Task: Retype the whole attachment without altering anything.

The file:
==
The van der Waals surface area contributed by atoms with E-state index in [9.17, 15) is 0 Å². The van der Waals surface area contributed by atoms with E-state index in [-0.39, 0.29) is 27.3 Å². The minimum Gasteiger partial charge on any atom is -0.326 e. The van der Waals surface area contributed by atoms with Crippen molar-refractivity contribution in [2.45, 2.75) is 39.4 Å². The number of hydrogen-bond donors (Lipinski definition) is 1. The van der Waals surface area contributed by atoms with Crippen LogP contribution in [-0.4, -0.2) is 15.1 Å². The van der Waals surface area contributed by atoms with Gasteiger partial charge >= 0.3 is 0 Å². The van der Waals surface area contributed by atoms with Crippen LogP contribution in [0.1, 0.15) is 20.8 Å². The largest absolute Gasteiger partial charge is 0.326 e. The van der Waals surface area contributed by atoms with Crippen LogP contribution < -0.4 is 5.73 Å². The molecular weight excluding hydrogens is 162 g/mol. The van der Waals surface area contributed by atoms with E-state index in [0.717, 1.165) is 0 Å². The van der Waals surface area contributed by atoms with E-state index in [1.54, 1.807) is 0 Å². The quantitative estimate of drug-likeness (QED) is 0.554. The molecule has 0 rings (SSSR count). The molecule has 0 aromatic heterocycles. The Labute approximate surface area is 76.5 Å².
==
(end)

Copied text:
The van der Waals surface area contributed by atoms with E-state index in [9.17, 15) is 0 Å². The van der Waals surface area contributed by atoms with E-state index in [-0.39, 0.29) is 27.3 Å². The minimum Gasteiger partial charge on any atom is -0.326 e. The van der Waals surface area contributed by atoms with Crippen molar-refractivity contribution in [2.45, 2.75) is 39.4 Å². The number of hydrogen-bond donors (Lipinski definition) is 1. The van der Waals surface area contributed by atoms with Crippen LogP contribution in [-0.4, -0.2) is 15.1 Å². The van der Waals surface area contributed by atoms with Gasteiger partial charge >= 0.3 is 0 Å². The van der Waals surface area contributed by atoms with Crippen LogP contribution in [0.1, 0.15) is 20.8 Å². The largest absolute Gasteiger partial charge is 0.326 e. The van der Waals surface area contributed by atoms with Crippen LogP contribution < -0.4 is 5.73 Å². The molecular weight excluding hydrogens is 162 g/mol. The van der Waals surface area contributed by atoms with E-state index in [0.717, 1.165) is 0 Å². The van der Waals surface area contributed by atoms with E-state index in [1.54, 1.807) is 0 Å². The quantitative estimate of drug-likeness (QED) is 0.554. The molecule has 0 rings (SSSR count). The molecule has 0 aromatic heterocycles. The Labute approximate surface area is 76.5 Å².